Some business owners make the mistake of failing to keep up with their financials. Not having accurate financial statements for your company is a major lapse. You should have an up-to-date accounting of your bank accounts, receivables, liabilities, and inventory.
Anyone who reviews your financials should be able to discern your company’s income and expenses. If you have unpaid taxes, you should ensure they’re taken care of well before you start the sales process.
Poorly kept financials will deter potential buyers from purchasing your business. No one wants to put money into an organization that may be facing large debts or has difficulty collecting money from its customers.
A business broker helps market your business among prospective buyers. They’ll ensure your listing is prominently placed and receives the attention it deserves. A business broker also ensures that you maximize the potential price for your business.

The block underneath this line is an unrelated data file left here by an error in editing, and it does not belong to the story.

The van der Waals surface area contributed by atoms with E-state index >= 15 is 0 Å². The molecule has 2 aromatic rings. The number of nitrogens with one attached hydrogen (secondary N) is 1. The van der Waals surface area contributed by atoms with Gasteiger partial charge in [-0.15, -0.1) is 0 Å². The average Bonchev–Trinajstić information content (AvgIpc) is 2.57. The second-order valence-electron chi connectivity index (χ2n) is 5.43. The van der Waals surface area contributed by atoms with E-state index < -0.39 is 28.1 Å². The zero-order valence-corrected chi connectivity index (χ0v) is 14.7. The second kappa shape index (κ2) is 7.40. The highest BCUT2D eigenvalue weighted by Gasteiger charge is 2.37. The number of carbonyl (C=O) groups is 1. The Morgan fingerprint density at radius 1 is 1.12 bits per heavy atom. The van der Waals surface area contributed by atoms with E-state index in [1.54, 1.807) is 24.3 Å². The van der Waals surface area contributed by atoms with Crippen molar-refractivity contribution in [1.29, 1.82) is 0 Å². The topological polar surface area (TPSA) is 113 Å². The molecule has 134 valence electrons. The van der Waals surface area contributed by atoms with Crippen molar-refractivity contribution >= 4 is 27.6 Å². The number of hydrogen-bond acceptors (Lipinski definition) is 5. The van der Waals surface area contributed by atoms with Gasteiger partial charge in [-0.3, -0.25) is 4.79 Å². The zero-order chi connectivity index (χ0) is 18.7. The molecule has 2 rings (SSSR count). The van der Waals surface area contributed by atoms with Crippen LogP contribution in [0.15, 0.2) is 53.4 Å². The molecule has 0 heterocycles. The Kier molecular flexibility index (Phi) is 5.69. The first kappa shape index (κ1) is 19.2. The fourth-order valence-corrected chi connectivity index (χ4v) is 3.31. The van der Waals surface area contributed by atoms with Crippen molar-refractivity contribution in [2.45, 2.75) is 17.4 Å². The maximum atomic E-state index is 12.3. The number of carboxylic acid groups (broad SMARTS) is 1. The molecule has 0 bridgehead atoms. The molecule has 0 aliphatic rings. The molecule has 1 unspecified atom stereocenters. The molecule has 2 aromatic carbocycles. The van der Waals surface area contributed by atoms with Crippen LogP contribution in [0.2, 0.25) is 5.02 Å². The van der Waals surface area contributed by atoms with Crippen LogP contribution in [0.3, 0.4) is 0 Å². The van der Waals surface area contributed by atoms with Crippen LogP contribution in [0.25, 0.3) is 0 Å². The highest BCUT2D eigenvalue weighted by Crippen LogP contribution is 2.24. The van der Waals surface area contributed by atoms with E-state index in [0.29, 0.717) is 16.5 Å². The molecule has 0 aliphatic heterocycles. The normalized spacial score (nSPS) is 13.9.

Once your business broker finds a few buyers interested in your company, they’ll engage them in the negotiation process and keep you informed. If you have any non-negotiables concerning the sale, like keeping your workforce intact or maintaining the business name, they’ll ensure that the buyers understand your conditions.
If you don’t involve a business broker in the sale of your business, you risk accepting an offer that may be less than you deserve. Search for a broker you feel comfortable with and can trust in your area.
Above all, remember that selling a business takes time and planning. Think of how much work it took to make your company what it is today — you’ll want to exert a similar amount of effort into its sale. Start the process early, and make sure you find the appropriate advisors to help you strike a fair deal.
Cowen Partners’ business sales approach is notable because we are one of the nation’s leading executive search firms — and we are in touch with potential buyers daily. Our Partners come from a diverse set of backgrounds and skills, ranging from business owners and entrepreneurs to CPAs and financial analysts. This diversity of talent enables the team to guide our clients with firsthand knowledge and experience through all phases of the business processes of building, buying, and selling.